PROJECTS > Movement In Place

Movement In Place
Movement In Place

Movement in Place
Two-channel video installation
HD video, 16:9, loop (8-sec. clip)
Sound, in collaboration with musician Mark Baker
InLight Richmond 2016, Richmond, VA
November 12, 2016

Total projection is minimum 35’ x 100’ in size. Both videos are projected together onto the exterior wall of the Alket Electric Building located in the Scott’s Addition neighborhood of Richmond, Virginia. Movement in Place is a site specific work created for InLight Richmond, a juried light-based art and performance exhibition that invites artists to respond to a particular neighborhood, attracting audiences to unique areas of the city. The juror for InLight Richmond 2016 is Ellina Kevorkian, Artistic Director of Residency Programs at Bemis Center for Contemporary Art.

Scott's Addition
The story of Scott’s Addition is one of crossroads and transactions, of juxtapositions and change; a story as complex as its namesake General Winfield Scott, a general in the War of 1812 who married Maria Mayo of Richmond. Maria’s dowry included a portion of the Hermitage Estate—an area that includes modern day Scott’s Addition. Today it is an industrial, commercial, and residential neighborhood bordered to the south by Broad Street and to the east by the Boulevard. The area is marked by auto shops, painting companies, architecture and design firms, art nonprofits and restaurants. Aging warehouses suggest past industries and point to the central location of Scott’s Addition along Richmond’s historic transportation routes. The rise of craft breweries and the conversion of old structures into new apartments indicate a revitalizing moment for the city.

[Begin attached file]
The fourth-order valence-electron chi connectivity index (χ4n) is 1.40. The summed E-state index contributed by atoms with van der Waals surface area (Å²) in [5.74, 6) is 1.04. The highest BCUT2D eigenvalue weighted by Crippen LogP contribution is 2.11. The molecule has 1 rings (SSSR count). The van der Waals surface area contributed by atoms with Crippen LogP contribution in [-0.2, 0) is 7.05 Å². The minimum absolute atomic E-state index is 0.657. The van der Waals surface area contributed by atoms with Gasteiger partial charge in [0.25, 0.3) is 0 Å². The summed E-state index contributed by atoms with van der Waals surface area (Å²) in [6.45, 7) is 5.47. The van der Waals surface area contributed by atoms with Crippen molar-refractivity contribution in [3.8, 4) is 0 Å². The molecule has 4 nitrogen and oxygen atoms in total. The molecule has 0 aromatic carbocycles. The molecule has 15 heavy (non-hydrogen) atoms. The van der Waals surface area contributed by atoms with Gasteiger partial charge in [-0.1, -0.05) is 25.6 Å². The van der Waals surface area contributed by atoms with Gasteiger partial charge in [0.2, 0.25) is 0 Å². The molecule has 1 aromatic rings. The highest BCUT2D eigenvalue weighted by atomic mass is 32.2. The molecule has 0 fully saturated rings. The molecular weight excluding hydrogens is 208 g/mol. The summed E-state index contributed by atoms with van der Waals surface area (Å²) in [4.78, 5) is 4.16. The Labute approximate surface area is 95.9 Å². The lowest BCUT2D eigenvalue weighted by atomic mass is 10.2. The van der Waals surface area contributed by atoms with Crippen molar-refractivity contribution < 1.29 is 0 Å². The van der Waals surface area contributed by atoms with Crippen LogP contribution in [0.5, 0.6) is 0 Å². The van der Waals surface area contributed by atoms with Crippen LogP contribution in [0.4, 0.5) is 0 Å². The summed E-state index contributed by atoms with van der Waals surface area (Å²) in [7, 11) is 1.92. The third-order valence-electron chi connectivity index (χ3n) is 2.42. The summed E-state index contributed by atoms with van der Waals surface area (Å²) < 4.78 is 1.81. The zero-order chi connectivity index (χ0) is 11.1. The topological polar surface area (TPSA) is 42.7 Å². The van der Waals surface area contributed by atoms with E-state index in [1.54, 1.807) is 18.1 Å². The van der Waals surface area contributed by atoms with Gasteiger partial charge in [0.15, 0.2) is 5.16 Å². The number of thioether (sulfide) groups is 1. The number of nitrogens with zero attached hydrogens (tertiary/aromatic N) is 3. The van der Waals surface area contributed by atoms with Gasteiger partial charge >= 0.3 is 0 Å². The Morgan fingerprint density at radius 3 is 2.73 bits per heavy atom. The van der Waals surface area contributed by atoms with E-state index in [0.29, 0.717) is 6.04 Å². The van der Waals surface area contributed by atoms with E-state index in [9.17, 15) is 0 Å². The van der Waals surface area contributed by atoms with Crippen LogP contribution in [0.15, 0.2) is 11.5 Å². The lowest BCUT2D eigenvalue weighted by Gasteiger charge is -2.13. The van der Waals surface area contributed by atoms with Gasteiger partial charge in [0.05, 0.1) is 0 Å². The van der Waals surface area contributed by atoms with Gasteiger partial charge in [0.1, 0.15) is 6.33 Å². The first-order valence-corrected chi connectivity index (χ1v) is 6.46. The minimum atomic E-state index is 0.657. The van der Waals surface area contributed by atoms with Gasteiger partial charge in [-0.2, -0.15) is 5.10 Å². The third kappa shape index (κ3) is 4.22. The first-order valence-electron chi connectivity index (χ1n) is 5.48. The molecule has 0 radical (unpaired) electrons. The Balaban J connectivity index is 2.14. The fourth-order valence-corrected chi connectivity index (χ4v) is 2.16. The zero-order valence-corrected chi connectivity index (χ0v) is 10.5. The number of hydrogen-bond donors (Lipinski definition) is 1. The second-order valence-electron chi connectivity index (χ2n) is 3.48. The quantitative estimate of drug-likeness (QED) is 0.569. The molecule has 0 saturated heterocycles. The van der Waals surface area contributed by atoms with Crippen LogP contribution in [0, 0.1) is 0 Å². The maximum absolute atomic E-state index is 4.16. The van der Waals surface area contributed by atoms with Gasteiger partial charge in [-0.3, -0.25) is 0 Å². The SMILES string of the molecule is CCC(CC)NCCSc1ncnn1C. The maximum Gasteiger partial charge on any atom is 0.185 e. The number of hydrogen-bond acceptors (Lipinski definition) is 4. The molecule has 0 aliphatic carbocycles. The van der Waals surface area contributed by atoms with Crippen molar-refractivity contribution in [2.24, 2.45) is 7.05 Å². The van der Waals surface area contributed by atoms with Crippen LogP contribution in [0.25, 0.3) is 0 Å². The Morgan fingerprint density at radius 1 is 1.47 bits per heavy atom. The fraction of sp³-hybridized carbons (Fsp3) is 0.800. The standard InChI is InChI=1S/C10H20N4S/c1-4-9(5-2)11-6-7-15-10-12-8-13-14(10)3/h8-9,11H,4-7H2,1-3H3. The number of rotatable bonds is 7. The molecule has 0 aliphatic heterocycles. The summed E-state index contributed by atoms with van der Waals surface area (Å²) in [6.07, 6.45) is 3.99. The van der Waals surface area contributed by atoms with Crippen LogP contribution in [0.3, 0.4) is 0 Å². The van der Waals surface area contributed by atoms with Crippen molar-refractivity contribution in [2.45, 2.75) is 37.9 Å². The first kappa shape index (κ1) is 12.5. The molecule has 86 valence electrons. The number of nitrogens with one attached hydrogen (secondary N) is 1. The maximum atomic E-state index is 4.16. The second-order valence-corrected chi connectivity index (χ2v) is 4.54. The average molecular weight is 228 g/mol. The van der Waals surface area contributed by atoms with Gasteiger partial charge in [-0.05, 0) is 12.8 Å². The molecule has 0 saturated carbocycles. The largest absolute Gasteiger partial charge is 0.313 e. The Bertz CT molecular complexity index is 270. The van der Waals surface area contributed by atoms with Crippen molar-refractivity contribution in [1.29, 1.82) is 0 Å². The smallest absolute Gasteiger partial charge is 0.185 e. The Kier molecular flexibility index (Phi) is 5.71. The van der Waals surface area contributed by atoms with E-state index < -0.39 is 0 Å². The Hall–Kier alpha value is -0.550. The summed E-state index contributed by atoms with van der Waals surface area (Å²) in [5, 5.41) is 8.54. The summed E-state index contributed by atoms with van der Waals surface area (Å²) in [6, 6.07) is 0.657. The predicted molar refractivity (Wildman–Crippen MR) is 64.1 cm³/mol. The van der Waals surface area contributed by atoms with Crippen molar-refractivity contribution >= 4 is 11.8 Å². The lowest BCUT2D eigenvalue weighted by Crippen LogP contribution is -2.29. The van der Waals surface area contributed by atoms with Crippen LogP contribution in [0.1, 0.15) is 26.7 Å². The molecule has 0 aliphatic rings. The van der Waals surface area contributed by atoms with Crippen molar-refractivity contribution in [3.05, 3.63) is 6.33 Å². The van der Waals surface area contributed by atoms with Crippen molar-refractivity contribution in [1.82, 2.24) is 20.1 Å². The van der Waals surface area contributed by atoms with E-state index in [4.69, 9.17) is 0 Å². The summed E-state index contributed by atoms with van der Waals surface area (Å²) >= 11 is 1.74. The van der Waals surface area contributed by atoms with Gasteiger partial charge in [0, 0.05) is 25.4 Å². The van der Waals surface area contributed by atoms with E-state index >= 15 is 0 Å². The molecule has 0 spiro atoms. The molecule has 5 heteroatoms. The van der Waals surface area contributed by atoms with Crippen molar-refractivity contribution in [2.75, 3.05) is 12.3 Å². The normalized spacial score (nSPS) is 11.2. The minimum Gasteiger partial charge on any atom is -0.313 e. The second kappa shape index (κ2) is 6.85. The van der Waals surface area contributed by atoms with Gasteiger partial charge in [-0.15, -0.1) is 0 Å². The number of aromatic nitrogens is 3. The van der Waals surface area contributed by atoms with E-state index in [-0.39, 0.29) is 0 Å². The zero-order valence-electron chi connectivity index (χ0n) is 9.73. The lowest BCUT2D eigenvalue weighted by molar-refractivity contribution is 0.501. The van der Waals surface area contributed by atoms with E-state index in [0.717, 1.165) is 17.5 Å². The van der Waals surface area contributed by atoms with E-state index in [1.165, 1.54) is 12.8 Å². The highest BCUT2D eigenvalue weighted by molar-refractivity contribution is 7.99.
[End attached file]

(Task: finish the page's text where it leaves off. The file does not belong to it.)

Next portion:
Historical, cultural and architectural images relating to Scott’s Addition’s changing narrative, spanning from the 1800’s to present, are layered and played on a continuous loop while a figure in shadow uses sand to fill and transform the projection space. The images begin with slow, dreamlike vignettes that get partially swept out of the scene, and are then refilled with increasingly frenetic movements within the same space. Eventually, the figure in the foreground is subsumed into the background as the images move toward the present.

The movement of sand is a poetic device suggesting that time takes shape through gestures of labor. This repetitive performance embodies the theory that a sense of place is created and recreated through cultural movements.